It's a huge value to us that we save our water resources.
Jonna Mortensen takes an early-morning stroll on a meadow behind Arla Foods Rødkærsbro, a Danish dairy that makes mozzarella cheese. A small herd of cows grazes among high grasses and a small brook. A thin summer mist hangs above the grass.
Just up a dirt path from here lies a water treatment facility that Jonna Mortensen expects will break new ground in the field of process water treatment.
"We have these wonderful cows here, which deliver a lot of milk to us, and it is in fact the water in that milk that we reuse in our own facility. It's a fantastic story," says Jonna Mortensen, Site Director of Arla Foods Rødkærsbro.
In the process of making cheese from milk, dairy plants produce a lot of water. In fact, about 85% of milk is water, and Arla separates this out as wastewater in cheese production. Every day, Rødkærsbro dairy produces 1,250 m3 of this waste "cow water," as they call it. This cow water also includes the nitrogenous compound urea, which traditional treatment plants cannot handle easily.
In 2014, Arla Foods wanted to increase its production of mozzarella. That meant a substantial increase in cow water. Jonna Mortensen says, "It was expensive to send the water to the municipality's treatment plant, so this was a challenge for us."
This was where Grundfos BioBooster came into the picture. BioBooster is a decentralized, stand-alone unit that cleans wastewater at its source, treating it for reuse for cheese production without jeopardising food safety. It treats water in a biological process, and ultrafiltration membranes remove bacteria, thereby reducing risks for re-contamination. The treated water complies with both strict discharge water limits and water reuse quality.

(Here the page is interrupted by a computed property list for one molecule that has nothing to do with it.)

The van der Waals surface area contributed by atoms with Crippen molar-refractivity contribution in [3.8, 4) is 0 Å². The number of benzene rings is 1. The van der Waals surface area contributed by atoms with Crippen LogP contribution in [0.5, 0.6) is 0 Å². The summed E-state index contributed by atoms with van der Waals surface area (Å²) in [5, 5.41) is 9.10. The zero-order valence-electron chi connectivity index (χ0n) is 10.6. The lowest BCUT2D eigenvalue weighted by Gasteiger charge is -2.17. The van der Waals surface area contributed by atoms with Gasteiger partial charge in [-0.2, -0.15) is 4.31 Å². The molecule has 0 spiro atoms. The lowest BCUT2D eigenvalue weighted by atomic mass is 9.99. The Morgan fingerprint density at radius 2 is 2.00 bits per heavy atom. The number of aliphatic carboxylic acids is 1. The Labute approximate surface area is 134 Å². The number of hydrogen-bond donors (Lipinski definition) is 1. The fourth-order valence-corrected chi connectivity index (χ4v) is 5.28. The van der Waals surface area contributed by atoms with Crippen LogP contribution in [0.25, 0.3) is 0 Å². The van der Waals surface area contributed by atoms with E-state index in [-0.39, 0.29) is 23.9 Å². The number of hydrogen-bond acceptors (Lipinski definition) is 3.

Arla cleans 450 m3 of this purified cow water daily, which Arla releases into the local river or reuses in its facility. It reuses an additional 300 m3 of process water in areas where it does not need fully treated water.
"We avoid pumping up 750 cubic metres of groundwater every day, or sending it to the municipal wastewater treatment plant – both are expensive here," says Jonna Mortensen. "So we're already beginning to see a return on our investment," says Jonna Mortensen.
Image: Jonna Mortensen at the tanks that collect the process "cow water" – the water separated from fresh milk in cheese production – before Arla treats it in the Grundfos BioBooster system.
"It's a huge value to us that we save our water resources. We might have enough water in Denmark, but there are many places that don't. So there is no doubt that there's a huge value in reusing water."
The Grundfos BioBooster helps Arla Foods to keep well under Denmark's strict discharge limits for treated water, she says. This includes a limit of 8 mg nitrogen per litre. "We are down to 1.5 milligram per litre," she says of the BioBooster-treated water. Phosphorus discharge limit is 0.3 mg/l, "and we are down to 0.12," she says. "It's a super result."
Jonna Mortensen glances at the cows in the meadow behind her.
"Think about it. We reuse nearly a million litres of water every day – just us, one company. That makes 365 million litres of water per year. That's a lot. Worldwide, if everyone was using this technology, we could supply drinking water to most of the world."